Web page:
Helping Kids See the Gospel
by John UpChurch
First, I want to blow up a common misconception. You’ve probably heard that Francis of Assisi, that saint of old, said something along the lines of: "Share the gospel. If necessary, use words." He did, but his story and evangelistic career don't end so abruptly in a manner that suggests we never speak our faith. When you study Francis's life, you find that he spoke the gospel… a lot. He preached on haystacks and street corners and pretty much anywhere people were. He preached to peasants and nobles, lepers and prisoners. So, it's safe to say that he believed in the concept that "faith comes by hearing."
But Francis did back up his preaching with some pretty amazing examples of the gospel. He demonstrated the sacrifice of Christ in ways that the people around him could see and touch. You could say that his life of poverty served as a parable for Christ giving up the riches of heaven (Philippians 2). Given the culture (which wasn’t too different), a rich man’s son choosing rags over raging parties does send a pretty potent message (it’d be like Paris Hilton choosing a monastery over Malibu Beach houses).
So, Francis and his famous quip and his demonstrations of the gospel have given me something to think about. Namely, as a father, how do I make what Christ did real to my girls? How can I show them what I teach with my words and through the Bible? Since I can’t exactly forsake all my possessions and provide for them at the same time, I’ve learned to think on a bit smaller scale.
The Exchange: I admit it. This seems kind of hokey. But I’ve found that simply exchanging something dirty for something clean (with a gospel explanation) has made quite the impact. For example, my oldest daughter hates for any two items on her plate to touch. Even a microscopic amount of mashed potatoes befouling her green beans is enough to make her queasy. So, instead of fighting about the silliness of it, I recently just traded one of my un-besmirched beans for hers. When I did so, I pointed out that this is similar to what Jesus did for us. He took our dirtiness of sin and gave us His cleanness (2 Corinthians 5:21). She studied the bean with squinty eyes and then ate it.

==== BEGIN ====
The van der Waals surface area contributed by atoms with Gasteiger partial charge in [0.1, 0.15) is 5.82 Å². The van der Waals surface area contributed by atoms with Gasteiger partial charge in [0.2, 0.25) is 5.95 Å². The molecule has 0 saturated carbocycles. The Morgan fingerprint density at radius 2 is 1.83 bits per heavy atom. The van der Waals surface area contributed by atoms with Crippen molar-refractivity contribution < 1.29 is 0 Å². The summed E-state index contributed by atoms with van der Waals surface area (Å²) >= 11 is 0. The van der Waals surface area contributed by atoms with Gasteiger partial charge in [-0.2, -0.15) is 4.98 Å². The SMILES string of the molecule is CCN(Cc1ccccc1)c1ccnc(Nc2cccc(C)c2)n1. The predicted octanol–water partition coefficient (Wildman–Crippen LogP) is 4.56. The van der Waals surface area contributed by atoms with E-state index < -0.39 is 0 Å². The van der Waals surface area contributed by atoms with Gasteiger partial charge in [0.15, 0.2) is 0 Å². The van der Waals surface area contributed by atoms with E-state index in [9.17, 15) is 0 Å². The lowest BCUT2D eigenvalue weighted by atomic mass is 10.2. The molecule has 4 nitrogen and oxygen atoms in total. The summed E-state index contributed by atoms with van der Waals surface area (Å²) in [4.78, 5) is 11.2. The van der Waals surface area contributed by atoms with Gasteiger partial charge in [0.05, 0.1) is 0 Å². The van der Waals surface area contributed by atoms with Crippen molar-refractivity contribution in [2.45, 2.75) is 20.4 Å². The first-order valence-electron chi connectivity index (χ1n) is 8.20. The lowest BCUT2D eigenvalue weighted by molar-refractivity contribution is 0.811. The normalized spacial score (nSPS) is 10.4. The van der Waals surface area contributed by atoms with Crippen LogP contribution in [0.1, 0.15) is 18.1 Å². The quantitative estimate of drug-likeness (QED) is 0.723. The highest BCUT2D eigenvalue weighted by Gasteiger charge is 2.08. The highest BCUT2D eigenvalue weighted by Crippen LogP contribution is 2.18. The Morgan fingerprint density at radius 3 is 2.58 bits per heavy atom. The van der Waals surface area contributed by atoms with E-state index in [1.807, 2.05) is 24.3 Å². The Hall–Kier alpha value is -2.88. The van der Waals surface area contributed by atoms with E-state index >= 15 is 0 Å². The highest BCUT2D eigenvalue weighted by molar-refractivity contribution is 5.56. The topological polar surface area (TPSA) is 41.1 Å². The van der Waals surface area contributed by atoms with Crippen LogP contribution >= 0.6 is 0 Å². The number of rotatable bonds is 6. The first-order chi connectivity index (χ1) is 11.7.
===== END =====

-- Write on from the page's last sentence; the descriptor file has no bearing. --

The Takeaway: This isn’t something I do often—just so we’re clear. But every once in a while, when my girls do something that deserves some “reflection time” in the “reflection chair,” I take away the punishment completely. That only works if I know they’re truly repentant about what they’ve done (and if they know it’s uncommon). I point out that they deserved punishment—according to our if/then Scripture chart—but they aren’t getting what they deserve (1 Thessalonians 5:9).
The Substitute: This isn’t one I’ve used just yet because I want them to be a little older. But my wife and I have planned something we hope will really drive home the point. When they mess up, I'm going to take the punishment they deserved. I'm going to lose the privilege they should have lost, to suffer the consequences of their failures. I want them to see that Jesus did just that for us (Isaiah 53).
Intersecting Faith & Life: No earthly example can truly capture what Jesus did—not Francis, not my dinner table exchanges. His sacrifice is just too ridiculously huge. But that doesn’t mean we can’t try. Be intentional with your teachable moments. A tangible example of what you preach with your lips can reach people in ways that words alone cannot.
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